Gökçe et al.  have evaluated a group of 242 patients from 10 centres with high-risk non-muscle-invasive bladder cancer (NMIBC) who underwent repeat resection and subsequent follow-up treatment, including induction and maintenance BCG for at least 1 year. They included patients who had repeat transurethral resection (TUR) within 90 days and excluded anyone who was upstaged to T2 or who did not complete 1 year of maintenance BCG. They divided patients into two groups according to time to second TUR, Group A (14–42 days) and Group B (43–90 days). The groups were similar in terms of patient age and gender, tumour multifocality, presence of carcinoma in situ (CIS), and stage and grade. The only factors on multivariable analysis that were statistically significant predictors of recurrence were grade, associated CIS, and time to second TUR. Only grade and time to second TUR were significant predictors of progression.
Figures 1 and 2 in the paper show an enormous difference in both recurrence-free survival and progression-free survival according to time to second TUR. For both outcomes, 42 days seemed to be the ‘magic number’, since re-TUR after 42 days was associated with much worse outcome. Patients who had repeat TUR at >42 days had nearly double the rate of both recurrence and progression than those who had repeat TUR within 6 weeks.
This is quite a dramatic result, and it is hard to imagine biologically how such an effect could be explained. Second TUR has two primary objectives, to identify occult muscle-invasive disease, and to remove tumour that was inadvertently left behind at the first resection. Both of these goals have been shown to be important and to result in better outcomes compared with no repeat TUR . However, in this study , patients who had repeat TUR at >6 weeks after the initial resection had a progression rate similar to those in prior studies who had no second TUR at all . What could be occurring that would cause a delay of just a few weeks in second TUR to double the risk of subsequent progression of disease?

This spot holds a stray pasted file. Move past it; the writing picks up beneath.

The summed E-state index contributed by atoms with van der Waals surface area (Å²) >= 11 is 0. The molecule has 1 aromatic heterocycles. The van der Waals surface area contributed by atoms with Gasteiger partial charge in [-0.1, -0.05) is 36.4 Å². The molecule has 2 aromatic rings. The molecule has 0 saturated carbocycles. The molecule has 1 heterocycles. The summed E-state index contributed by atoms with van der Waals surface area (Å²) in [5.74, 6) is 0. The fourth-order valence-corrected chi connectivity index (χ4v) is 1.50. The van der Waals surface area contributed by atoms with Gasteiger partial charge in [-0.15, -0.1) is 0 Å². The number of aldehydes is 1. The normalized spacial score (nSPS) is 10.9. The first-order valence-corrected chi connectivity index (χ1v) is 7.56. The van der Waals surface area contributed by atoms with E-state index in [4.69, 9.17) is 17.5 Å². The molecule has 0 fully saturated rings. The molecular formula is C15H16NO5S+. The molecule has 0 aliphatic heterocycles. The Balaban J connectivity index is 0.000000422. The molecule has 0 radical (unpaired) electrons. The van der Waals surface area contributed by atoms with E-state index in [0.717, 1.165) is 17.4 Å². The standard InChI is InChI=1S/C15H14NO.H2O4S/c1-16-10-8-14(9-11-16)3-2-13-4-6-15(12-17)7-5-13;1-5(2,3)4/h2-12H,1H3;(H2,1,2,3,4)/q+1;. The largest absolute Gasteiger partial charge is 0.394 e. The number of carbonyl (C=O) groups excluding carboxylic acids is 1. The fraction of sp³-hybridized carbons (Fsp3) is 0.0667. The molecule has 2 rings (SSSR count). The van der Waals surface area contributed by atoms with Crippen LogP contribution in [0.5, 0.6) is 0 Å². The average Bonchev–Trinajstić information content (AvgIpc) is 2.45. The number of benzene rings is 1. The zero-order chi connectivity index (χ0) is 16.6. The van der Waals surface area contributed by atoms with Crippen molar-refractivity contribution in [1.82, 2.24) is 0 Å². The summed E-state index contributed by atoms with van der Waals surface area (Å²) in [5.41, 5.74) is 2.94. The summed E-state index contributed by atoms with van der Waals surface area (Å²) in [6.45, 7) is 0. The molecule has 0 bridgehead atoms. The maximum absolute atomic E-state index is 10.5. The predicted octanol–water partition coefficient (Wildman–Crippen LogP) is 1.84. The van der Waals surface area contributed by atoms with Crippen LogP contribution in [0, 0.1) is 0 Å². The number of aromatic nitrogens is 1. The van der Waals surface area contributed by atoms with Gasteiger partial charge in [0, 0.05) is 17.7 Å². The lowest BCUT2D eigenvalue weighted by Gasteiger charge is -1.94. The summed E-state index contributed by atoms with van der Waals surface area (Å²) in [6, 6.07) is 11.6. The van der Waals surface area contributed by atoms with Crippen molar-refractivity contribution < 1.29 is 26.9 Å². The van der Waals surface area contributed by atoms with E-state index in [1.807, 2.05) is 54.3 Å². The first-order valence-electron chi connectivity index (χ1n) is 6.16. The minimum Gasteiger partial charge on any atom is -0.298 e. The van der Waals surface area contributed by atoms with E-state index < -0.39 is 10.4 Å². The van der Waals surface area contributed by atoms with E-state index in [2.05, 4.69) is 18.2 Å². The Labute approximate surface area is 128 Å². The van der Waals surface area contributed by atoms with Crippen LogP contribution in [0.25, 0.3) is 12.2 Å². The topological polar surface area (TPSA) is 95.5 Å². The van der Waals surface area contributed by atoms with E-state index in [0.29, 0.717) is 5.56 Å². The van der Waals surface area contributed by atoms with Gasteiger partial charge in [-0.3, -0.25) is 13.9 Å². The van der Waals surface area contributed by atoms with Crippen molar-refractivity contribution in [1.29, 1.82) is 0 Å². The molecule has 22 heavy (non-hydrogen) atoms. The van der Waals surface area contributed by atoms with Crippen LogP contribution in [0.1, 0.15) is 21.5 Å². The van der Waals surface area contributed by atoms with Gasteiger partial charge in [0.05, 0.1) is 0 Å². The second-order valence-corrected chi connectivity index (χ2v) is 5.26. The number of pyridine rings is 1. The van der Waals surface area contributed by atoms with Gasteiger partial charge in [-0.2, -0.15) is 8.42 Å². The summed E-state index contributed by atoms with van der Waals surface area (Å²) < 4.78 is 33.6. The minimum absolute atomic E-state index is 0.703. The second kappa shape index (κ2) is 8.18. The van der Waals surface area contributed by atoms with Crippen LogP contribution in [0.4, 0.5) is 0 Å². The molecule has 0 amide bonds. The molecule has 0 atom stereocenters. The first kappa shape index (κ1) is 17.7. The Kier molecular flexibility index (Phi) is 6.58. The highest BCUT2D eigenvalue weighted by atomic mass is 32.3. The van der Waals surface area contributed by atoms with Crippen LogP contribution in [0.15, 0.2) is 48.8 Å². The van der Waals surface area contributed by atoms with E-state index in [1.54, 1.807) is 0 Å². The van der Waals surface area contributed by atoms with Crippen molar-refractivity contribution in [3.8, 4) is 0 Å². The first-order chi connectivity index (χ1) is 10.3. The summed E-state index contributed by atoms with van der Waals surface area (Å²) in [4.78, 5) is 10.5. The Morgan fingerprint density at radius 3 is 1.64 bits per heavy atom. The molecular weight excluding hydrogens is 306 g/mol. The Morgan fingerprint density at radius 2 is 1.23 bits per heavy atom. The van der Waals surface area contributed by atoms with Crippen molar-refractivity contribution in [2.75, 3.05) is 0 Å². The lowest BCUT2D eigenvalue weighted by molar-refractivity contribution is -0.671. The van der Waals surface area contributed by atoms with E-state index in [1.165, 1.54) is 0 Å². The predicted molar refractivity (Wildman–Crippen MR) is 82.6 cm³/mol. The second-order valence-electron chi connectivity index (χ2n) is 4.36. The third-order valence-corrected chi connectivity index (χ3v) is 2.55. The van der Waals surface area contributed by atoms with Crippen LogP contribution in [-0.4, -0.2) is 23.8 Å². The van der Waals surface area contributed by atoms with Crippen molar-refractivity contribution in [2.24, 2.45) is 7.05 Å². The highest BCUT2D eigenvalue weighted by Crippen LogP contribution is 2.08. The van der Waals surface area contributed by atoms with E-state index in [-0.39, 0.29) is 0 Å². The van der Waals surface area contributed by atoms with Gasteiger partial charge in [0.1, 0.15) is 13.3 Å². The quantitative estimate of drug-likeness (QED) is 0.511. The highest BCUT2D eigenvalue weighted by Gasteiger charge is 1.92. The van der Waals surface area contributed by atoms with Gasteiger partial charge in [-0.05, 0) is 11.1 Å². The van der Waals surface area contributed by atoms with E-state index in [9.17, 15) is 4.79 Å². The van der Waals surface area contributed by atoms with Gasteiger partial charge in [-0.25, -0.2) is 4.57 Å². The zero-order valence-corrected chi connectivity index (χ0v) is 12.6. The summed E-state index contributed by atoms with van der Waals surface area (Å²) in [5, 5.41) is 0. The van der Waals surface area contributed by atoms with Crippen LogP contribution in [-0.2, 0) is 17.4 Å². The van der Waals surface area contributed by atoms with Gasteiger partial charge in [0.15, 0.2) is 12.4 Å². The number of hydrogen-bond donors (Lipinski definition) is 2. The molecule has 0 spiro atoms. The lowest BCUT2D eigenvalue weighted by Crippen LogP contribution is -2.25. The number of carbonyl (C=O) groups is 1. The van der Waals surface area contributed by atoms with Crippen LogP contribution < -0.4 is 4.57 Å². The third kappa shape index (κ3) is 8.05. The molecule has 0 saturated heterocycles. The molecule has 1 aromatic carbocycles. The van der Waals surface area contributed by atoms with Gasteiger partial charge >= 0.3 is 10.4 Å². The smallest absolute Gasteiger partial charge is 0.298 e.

This is a retrospective study without centralised pathology review, and no information is available about the reasons that patients had repeat TUR at an earlier or later interval, nor about the pathological findings at the repeat TUR. One must be wary that there is significant selection bias involved. There is a hint of this in the fact that the rate of residual tumour at repeat TUR in the two groups is very different (35% vs 53%). Perhaps the later group also had a higher rate of residual invasive components on the repeat resection? Herr et al.  have shown that residual T1 disease on repeat TUR is highly predictive of subsequent progression. Or alternatively, perhaps it is the delay in administration of BCG that really results in the worse outcome? Patients with a longer delay to repeat TUR by definition also have at least an equivalent delay in starting BCG.
Although high-risk NMIBC can certainly be aggressive, it seems highly unlikely that a week or two-one way or another in terms of treatment would make such a huge difference in the outcome. However, this is a provocative study that remains to be validated. It will be useful to see if other groups with similar patient populations can duplicate these findings. For the time being, as a routine practice it makes sense to repeat the TUR sooner rather than later whenever possible.